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Department of Social Sciences students heard how to tackle issues in society for gender equality from Caroline Criado-Perez, feminist campaigner in her keynote talk for the opening of the annual third year student conference, ‘The Challenge of a Global World’.
Led by the Department of Social Sciences, the EU Creative Debate is a one day event that will help students and members of the University to become informed voters in their decision leading up to the EU Referendum.
University of Roehampton has retained its position as the highest ranked modern university in London in the results of the Complete University Guide 2017.
The Department of Social Sciences students and team heard directly from John Lea, Honorary Professor on the privatisation of criminal justice in his lecture at the University of Roehampton.
Dr Katie Boyle, Senior Lecturer in the Roehampton Law School has released an explainer to show the consequences for human rights change in the UK in order to inform the EU Referendum. 
BBC’s flagship programme ‘Newsnight’ featured a debate about the criminal responsibility of children which hosted Dr Amanda Holt, Reader in Criminology at the University of Roehampton.
Prime Minister David Cameron has learnt about issues surrounding forced marriage and violence against women from Roehampton’s Professor Aisha K. Gill, during a Downing Street event.
Roehampton Law School Professor, Penny Cooper advocates regulated provision of training for intermediaries who assist vulnerable defendants in a court of law. An intermediary facilitates two way communications between a vulnerable defendant, advocates and other participants in the legal process to ensure that all communications is complete and coherent as possible.
 According to a study from Marketing Minds where 500 UK employers were surveyed, it was found that the transferable skills in law degrees were the most desired by recruiters.
Roehampton’s inaugural cohort of law students heard directly from the Law Commissioner for Criminal Law for England and Wales, Professor David Ormerod QC this week about the importance of constantly reviewing legislation to ensure it is fair, modern, simple and effective.
The former editor-in-chief of The Guardian, Alan Rusbridger, has been made an honorary Doctor of Letters by the University of Roehampton, at its annual Winter graduation ceremony. The award is in recognition of his significant contribution to the journalism industry.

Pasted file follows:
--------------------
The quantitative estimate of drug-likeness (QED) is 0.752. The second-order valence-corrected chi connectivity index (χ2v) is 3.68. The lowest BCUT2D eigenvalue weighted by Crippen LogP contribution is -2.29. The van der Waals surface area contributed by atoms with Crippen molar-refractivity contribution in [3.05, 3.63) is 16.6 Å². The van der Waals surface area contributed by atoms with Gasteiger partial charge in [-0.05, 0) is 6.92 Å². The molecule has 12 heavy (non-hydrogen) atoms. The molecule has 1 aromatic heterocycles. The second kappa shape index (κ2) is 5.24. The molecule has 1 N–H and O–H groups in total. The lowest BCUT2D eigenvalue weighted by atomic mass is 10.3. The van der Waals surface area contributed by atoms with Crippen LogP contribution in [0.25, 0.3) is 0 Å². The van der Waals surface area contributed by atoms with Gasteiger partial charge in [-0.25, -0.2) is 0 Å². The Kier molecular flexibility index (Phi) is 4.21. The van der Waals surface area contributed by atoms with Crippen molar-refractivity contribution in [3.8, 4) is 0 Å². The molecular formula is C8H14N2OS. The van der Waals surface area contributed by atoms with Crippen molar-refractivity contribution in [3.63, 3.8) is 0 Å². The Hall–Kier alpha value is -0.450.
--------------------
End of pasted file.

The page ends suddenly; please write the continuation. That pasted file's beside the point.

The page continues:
A research project, led by Dr Katie Boyle, Senior Lecturer in the School of Law will ensure that important constitutional decisions, such as the referendum on EU membership, are informed by fair, participative and inclusive democratic deliberation.
Isabel Todd, who received her bachelor’s degree in Human Rights from the University of Roehampton, has been working for a local human rights group on the Thai/Burma border for the past six months.
The Department of Social Sciences welcomes a new Honorary Professor of Criminology to their team, Professor John Lea.
Young people with low level vocational qualifications are less likely to vote or engage in political activity and may feel isolated from the ‘political community’ according to new research by a Roehampton professor.
After appearing on the BBC One Show last spring, criminologist Dr John Kerr from the University of Roehampton has recently been interviewed in a new episode for the show. In this episode, it reveals the story behind the theft of a Morisot painting, now worth £7 million, from the Tate Gallery in 1956 by two Irish students. 
A key debate on human rights in Scotland hosted by the country’s government and its human rights commission has been informed by research carried out by Roehampton senior law lecturer Dr Katie Boyle.

Every police force in England and Wales needs to improve how it deals with and investigates cases of crimes related to ‘honour’ against black and minority ethnic (BME) women, according to the first report of its kind on the issue by Her Majesty’s Inspectorate of Constabulary, which is published today.

A conference for social scientists due to take place at the University of Roehampton next week will discuss how the study of parenting culture and the reproductive technologies can be more closely aligned by academics.
The Equality and Human Rights Commission’s (EHRC) largest ever review; ‘Is Britain Fairer’ recently revealed that there are increased barriers for young people towards reaching equality in Great Britain. A team of experts in the Social Sciences at University of Roehampton conducted research to inform this project and set the scene for the Commission’s own priorities for their 3 year strategic plan currently out for consultation.